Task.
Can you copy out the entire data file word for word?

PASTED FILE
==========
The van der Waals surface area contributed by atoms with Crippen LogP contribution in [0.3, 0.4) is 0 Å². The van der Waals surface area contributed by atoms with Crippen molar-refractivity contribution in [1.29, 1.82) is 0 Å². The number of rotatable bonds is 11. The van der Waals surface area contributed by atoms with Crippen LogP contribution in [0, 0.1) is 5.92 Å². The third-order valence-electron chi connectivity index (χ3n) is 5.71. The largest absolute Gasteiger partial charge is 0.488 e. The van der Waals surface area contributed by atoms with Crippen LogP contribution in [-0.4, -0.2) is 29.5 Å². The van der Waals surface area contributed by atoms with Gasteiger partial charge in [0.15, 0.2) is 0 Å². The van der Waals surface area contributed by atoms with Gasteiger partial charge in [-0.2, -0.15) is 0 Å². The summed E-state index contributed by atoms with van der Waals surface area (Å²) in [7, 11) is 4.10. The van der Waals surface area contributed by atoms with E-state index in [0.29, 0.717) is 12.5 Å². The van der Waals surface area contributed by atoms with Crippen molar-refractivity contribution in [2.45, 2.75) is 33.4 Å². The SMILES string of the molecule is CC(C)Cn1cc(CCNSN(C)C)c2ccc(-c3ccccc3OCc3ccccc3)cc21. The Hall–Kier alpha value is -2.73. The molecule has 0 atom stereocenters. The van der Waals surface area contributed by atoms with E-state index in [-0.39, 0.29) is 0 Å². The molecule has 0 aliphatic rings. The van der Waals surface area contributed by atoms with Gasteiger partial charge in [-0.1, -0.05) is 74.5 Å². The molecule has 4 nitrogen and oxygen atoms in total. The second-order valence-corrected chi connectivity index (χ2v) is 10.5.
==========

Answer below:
The van der Waals surface area contributed by atoms with Crippen LogP contribution in [0.3, 0.4) is 0 Å². The van der Waals surface area contributed by atoms with Crippen molar-refractivity contribution in [1.29, 1.82) is 0 Å². The number of rotatable bonds is 11. The van der Waals surface area contributed by atoms with Crippen LogP contribution in [0, 0.1) is 5.92 Å². The third-order valence-electron chi connectivity index (χ3n) is 5.71. The largest absolute Gasteiger partial charge is 0.488 e. The van der Waals surface area contributed by atoms with Crippen LogP contribution in [-0.4, -0.2) is 29.5 Å². The van der Waals surface area contributed by atoms with Gasteiger partial charge in [0.15, 0.2) is 0 Å². The van der Waals surface area contributed by atoms with Gasteiger partial charge in [-0.2, -0.15) is 0 Å². The summed E-state index contributed by atoms with van der Waals surface area (Å²) in [7, 11) is 4.10. The van der Waals surface area contributed by atoms with E-state index in [0.29, 0.717) is 12.5 Å². The van der Waals surface area contributed by atoms with Crippen molar-refractivity contribution in [2.45, 2.75) is 33.4 Å². The SMILES string of the molecule is CC(C)Cn1cc(CCNSN(C)C)c2ccc(-c3ccccc3OCc3ccccc3)cc21. The Hall–Kier alpha value is -2.73. The molecule has 0 atom stereocenters. The van der Waals surface area contributed by atoms with E-state index in [-0.39, 0.29) is 0 Å². The molecule has 0 aliphatic rings. The van der Waals surface area contributed by atoms with Gasteiger partial charge in [-0.1, -0.05) is 74.5 Å². The molecule has 4 nitrogen and oxygen atoms in total. The second-order valence-corrected chi connectivity index (χ2v) is 10.5.